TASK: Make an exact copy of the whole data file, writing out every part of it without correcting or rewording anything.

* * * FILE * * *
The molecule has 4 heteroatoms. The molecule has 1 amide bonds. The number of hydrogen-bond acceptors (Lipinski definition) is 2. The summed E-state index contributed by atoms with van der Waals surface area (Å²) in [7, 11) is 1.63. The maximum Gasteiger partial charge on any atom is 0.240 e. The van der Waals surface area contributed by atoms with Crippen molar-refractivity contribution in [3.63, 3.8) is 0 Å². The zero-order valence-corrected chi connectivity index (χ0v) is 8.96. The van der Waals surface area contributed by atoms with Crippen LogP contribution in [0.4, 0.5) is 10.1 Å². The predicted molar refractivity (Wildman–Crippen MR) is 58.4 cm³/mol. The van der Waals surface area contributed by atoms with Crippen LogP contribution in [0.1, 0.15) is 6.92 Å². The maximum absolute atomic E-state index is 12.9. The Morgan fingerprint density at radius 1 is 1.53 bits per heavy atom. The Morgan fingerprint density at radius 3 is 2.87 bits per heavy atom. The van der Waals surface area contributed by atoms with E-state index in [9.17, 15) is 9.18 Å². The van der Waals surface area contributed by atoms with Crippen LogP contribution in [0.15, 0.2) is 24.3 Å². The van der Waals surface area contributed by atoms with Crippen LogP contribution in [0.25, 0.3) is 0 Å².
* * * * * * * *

The molecule has 4 heteroatoms. The molecule has 1 amide bonds. The number of hydrogen-bond acceptors (Lipinski definition) is 2. The summed E-state index contributed by atoms with van der Waals surface area (Å²) in [7, 11) is 1.63. The maximum Gasteiger partial charge on any atom is 0.240 e. The van der Waals surface area contributed by atoms with Crippen molar-refractivity contribution in [3.63, 3.8) is 0 Å². The zero-order valence-corrected chi connectivity index (χ0v) is 8.96. The van der Waals surface area contributed by atoms with Crippen LogP contribution in [0.4, 0.5) is 10.1 Å². The predicted molar refractivity (Wildman–Crippen MR) is 58.4 cm³/mol. The van der Waals surface area contributed by atoms with Crippen LogP contribution in [0.1, 0.15) is 6.92 Å². The maximum absolute atomic E-state index is 12.9. The Morgan fingerprint density at radius 1 is 1.53 bits per heavy atom. The Morgan fingerprint density at radius 3 is 2.87 bits per heavy atom. The van der Waals surface area contributed by atoms with E-state index in [9.17, 15) is 9.18 Å². The van der Waals surface area contributed by atoms with Crippen LogP contribution in [0.15, 0.2) is 24.3 Å². The van der Waals surface area contributed by atoms with Crippen LogP contribution in [0.25, 0.3) is 0 Å².